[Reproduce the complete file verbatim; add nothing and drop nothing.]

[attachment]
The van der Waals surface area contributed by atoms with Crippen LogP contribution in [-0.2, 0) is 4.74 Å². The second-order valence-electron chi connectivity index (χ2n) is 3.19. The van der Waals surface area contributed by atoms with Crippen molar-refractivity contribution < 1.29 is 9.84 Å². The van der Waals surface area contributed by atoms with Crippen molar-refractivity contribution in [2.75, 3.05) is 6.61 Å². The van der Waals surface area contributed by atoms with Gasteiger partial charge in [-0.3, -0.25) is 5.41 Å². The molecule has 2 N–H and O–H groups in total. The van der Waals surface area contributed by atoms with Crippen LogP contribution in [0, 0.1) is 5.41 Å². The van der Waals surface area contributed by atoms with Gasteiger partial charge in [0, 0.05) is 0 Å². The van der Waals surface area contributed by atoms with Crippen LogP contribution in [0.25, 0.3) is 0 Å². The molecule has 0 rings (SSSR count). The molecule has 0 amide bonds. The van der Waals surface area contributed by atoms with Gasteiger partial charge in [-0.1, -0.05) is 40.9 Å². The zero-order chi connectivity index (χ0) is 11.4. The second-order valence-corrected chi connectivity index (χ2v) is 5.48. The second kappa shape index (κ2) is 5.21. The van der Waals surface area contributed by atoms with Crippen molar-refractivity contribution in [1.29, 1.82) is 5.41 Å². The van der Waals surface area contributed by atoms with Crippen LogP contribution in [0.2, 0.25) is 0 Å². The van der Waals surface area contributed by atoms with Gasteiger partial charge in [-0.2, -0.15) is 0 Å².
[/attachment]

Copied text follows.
The van der Waals surface area contributed by atoms with Crippen LogP contribution in [-0.2, 0) is 4.74 Å². The second-order valence-electron chi connectivity index (χ2n) is 3.19. The van der Waals surface area contributed by atoms with Crippen molar-refractivity contribution < 1.29 is 9.84 Å². The van der Waals surface area contributed by atoms with Crippen molar-refractivity contribution in [2.75, 3.05) is 6.61 Å². The van der Waals surface area contributed by atoms with Gasteiger partial charge in [-0.3, -0.25) is 5.41 Å². The molecule has 2 N–H and O–H groups in total. The van der Waals surface area contributed by atoms with Crippen LogP contribution in [0, 0.1) is 5.41 Å². The van der Waals surface area contributed by atoms with Gasteiger partial charge in [0, 0.05) is 0 Å². The van der Waals surface area contributed by atoms with Crippen LogP contribution in [0.25, 0.3) is 0 Å². The molecule has 0 rings (SSSR count). The molecule has 0 amide bonds. The van der Waals surface area contributed by atoms with Gasteiger partial charge in [-0.1, -0.05) is 40.9 Å². The zero-order chi connectivity index (χ0) is 11.4. The second-order valence-corrected chi connectivity index (χ2v) is 5.48. The second kappa shape index (κ2) is 5.21. The van der Waals surface area contributed by atoms with Crippen molar-refractivity contribution in [1.29, 1.82) is 5.41 Å². The van der Waals surface area contributed by atoms with Crippen LogP contribution in [0.2, 0.25) is 0 Å². The van der Waals surface area contributed by atoms with Gasteiger partial charge in [-0.2, -0.15) is 0 Å².